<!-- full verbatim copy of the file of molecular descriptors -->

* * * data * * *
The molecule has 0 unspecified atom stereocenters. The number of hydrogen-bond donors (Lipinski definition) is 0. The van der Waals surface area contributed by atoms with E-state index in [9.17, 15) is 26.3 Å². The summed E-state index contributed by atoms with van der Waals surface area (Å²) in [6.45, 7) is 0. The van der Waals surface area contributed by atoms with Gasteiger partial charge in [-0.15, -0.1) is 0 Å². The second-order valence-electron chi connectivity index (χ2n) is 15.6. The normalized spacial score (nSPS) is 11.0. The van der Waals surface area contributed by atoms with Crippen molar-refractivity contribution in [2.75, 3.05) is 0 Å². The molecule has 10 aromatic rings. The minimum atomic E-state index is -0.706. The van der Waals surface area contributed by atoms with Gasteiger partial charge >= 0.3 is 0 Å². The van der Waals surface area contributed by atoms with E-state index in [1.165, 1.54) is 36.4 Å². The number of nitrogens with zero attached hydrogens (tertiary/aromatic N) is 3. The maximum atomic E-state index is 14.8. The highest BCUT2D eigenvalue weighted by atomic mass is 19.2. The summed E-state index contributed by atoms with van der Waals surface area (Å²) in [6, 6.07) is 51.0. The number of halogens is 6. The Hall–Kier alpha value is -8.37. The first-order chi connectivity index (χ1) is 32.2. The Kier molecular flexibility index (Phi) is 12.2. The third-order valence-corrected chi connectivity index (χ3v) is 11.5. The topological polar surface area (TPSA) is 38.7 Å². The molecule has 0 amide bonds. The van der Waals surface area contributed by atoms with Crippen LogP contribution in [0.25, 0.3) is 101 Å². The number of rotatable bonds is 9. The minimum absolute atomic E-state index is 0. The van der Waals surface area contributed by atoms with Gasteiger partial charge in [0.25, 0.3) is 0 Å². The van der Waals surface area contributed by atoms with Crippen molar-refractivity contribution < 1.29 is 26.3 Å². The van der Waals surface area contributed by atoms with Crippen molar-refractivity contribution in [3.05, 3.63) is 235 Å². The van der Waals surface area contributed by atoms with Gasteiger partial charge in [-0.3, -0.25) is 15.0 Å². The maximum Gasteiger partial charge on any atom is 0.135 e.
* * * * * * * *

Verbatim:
The molecule has 0 unspecified atom stereocenters. The number of hydrogen-bond donors (Lipinski definition) is 0. The van der Waals surface area contributed by atoms with E-state index in [9.17, 15) is 26.3 Å². The summed E-state index contributed by atoms with van der Waals surface area (Å²) in [6.45, 7) is 0. The van der Waals surface area contributed by atoms with Gasteiger partial charge in [-0.15, -0.1) is 0 Å². The second-order valence-electron chi connectivity index (χ2n) is 15.6. The normalized spacial score (nSPS) is 11.0. The van der Waals surface area contributed by atoms with Crippen molar-refractivity contribution in [2.75, 3.05) is 0 Å². The molecule has 10 aromatic rings. The minimum atomic E-state index is -0.706. The van der Waals surface area contributed by atoms with Gasteiger partial charge >= 0.3 is 0 Å². The van der Waals surface area contributed by atoms with E-state index in [1.165, 1.54) is 36.4 Å². The number of nitrogens with zero attached hydrogens (tertiary/aromatic N) is 3. The maximum atomic E-state index is 14.8. The highest BCUT2D eigenvalue weighted by atomic mass is 19.2. The summed E-state index contributed by atoms with van der Waals surface area (Å²) in [6, 6.07) is 51.0. The number of halogens is 6. The Hall–Kier alpha value is -8.37. The first-order chi connectivity index (χ1) is 32.2. The Kier molecular flexibility index (Phi) is 12.2. The third-order valence-corrected chi connectivity index (χ3v) is 11.5. The topological polar surface area (TPSA) is 38.7 Å². The molecule has 0 amide bonds. The van der Waals surface area contributed by atoms with Crippen LogP contribution in [0.25, 0.3) is 101 Å². The number of rotatable bonds is 9. The minimum absolute atomic E-state index is 0. The van der Waals surface area contributed by atoms with Gasteiger partial charge in [0.25, 0.3) is 0 Å². The van der Waals surface area contributed by atoms with Crippen molar-refractivity contribution < 1.29 is 26.3 Å². The van der Waals surface area contributed by atoms with Crippen molar-refractivity contribution in [3.05, 3.63) is 235 Å². The van der Waals surface area contributed by atoms with Gasteiger partial charge in [-0.3, -0.25) is 15.0 Å². The maximum Gasteiger partial charge on any atom is 0.135 e.